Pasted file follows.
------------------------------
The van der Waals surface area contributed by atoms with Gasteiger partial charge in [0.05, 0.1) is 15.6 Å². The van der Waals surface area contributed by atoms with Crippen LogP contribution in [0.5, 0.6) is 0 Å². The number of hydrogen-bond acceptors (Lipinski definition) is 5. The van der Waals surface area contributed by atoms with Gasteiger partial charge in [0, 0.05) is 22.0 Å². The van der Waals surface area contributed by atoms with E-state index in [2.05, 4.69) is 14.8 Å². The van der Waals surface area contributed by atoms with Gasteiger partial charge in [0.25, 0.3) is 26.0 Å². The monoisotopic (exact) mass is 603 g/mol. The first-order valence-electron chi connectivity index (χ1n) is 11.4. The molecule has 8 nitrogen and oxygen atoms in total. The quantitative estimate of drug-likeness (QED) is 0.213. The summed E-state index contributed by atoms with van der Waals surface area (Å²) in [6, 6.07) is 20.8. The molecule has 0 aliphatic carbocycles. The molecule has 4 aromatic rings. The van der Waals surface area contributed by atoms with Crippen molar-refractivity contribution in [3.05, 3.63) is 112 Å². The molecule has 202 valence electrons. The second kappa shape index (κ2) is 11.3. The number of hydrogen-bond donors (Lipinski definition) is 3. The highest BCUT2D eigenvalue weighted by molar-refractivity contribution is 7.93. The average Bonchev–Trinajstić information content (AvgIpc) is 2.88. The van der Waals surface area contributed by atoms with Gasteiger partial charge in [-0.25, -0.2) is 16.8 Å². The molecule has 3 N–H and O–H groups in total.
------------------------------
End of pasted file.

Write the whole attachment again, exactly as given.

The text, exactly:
The van der Waals surface area contributed by atoms with Gasteiger partial charge in [0.05, 0.1) is 15.6 Å². The van der Waals surface area contributed by atoms with Crippen LogP contribution in [0.5, 0.6) is 0 Å². The number of hydrogen-bond acceptors (Lipinski definition) is 5. The van der Waals surface area contributed by atoms with Gasteiger partial charge in [0, 0.05) is 22.0 Å². The van der Waals surface area contributed by atoms with E-state index in [2.05, 4.69) is 14.8 Å². The van der Waals surface area contributed by atoms with Gasteiger partial charge in [0.25, 0.3) is 26.0 Å². The monoisotopic (exact) mass is 603 g/mol. The first-order valence-electron chi connectivity index (χ1n) is 11.4. The molecule has 8 nitrogen and oxygen atoms in total. The quantitative estimate of drug-likeness (QED) is 0.213. The summed E-state index contributed by atoms with van der Waals surface area (Å²) in [6, 6.07) is 20.8. The molecule has 0 aliphatic carbocycles. The molecule has 4 aromatic rings. The van der Waals surface area contributed by atoms with Crippen molar-refractivity contribution in [3.05, 3.63) is 112 Å². The molecule has 202 valence electrons. The second kappa shape index (κ2) is 11.3. The number of hydrogen-bond donors (Lipinski definition) is 3. The highest BCUT2D eigenvalue weighted by molar-refractivity contribution is 7.93. The average Bonchev–Trinajstić information content (AvgIpc) is 2.88. The van der Waals surface area contributed by atoms with Gasteiger partial charge in [-0.25, -0.2) is 16.8 Å². The molecule has 3 N–H and O–H groups in total.